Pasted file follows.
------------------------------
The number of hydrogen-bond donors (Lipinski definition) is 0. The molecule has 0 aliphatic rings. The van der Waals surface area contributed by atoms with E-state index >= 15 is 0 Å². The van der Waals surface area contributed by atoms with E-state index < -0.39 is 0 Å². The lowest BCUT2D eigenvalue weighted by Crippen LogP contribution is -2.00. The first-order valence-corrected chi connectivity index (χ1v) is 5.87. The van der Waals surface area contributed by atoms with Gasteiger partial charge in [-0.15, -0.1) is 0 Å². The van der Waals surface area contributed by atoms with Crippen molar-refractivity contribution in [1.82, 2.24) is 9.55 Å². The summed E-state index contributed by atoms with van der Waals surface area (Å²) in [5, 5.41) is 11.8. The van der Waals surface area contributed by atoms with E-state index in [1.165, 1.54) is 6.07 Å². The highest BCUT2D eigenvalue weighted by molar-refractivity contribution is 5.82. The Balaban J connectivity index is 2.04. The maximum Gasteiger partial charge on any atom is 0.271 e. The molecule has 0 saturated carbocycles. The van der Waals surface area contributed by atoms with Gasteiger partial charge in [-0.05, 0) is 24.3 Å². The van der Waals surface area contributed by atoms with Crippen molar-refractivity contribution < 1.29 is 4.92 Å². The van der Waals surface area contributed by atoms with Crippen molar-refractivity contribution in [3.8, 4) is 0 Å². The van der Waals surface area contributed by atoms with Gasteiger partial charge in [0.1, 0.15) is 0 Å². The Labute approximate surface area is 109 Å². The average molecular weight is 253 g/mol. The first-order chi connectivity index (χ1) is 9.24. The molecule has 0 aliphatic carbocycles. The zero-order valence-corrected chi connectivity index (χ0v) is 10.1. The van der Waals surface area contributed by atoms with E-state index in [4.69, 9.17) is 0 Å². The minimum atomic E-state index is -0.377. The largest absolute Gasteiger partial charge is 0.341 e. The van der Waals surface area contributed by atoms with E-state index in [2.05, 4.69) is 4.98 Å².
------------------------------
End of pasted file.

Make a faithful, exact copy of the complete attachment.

The number of hydrogen-bond donors (Lipinski definition) is 0. The molecule has 0 aliphatic rings. The van der Waals surface area contributed by atoms with E-state index >= 15 is 0 Å². The van der Waals surface area contributed by atoms with E-state index < -0.39 is 0 Å². The lowest BCUT2D eigenvalue weighted by Crippen LogP contribution is -2.00. The first-order valence-corrected chi connectivity index (χ1v) is 5.87. The van der Waals surface area contributed by atoms with Gasteiger partial charge in [-0.15, -0.1) is 0 Å². The van der Waals surface area contributed by atoms with Crippen molar-refractivity contribution in [1.82, 2.24) is 9.55 Å². The summed E-state index contributed by atoms with van der Waals surface area (Å²) in [5, 5.41) is 11.8. The van der Waals surface area contributed by atoms with E-state index in [1.165, 1.54) is 6.07 Å². The highest BCUT2D eigenvalue weighted by molar-refractivity contribution is 5.82. The Balaban J connectivity index is 2.04. The maximum Gasteiger partial charge on any atom is 0.271 e. The molecule has 0 saturated carbocycles. The van der Waals surface area contributed by atoms with Gasteiger partial charge in [-0.05, 0) is 24.3 Å². The van der Waals surface area contributed by atoms with Crippen molar-refractivity contribution < 1.29 is 4.92 Å². The van der Waals surface area contributed by atoms with Crippen molar-refractivity contribution in [3.8, 4) is 0 Å². The van der Waals surface area contributed by atoms with Gasteiger partial charge in [0.1, 0.15) is 0 Å². The Labute approximate surface area is 109 Å². The average molecular weight is 253 g/mol. The first-order chi connectivity index (χ1) is 9.24. The molecule has 0 aliphatic carbocycles. The zero-order valence-corrected chi connectivity index (χ0v) is 10.1. The van der Waals surface area contributed by atoms with E-state index in [4.69, 9.17) is 0 Å². The minimum atomic E-state index is -0.377. The largest absolute Gasteiger partial charge is 0.341 e. The van der Waals surface area contributed by atoms with E-state index in [2.05, 4.69) is 4.98 Å².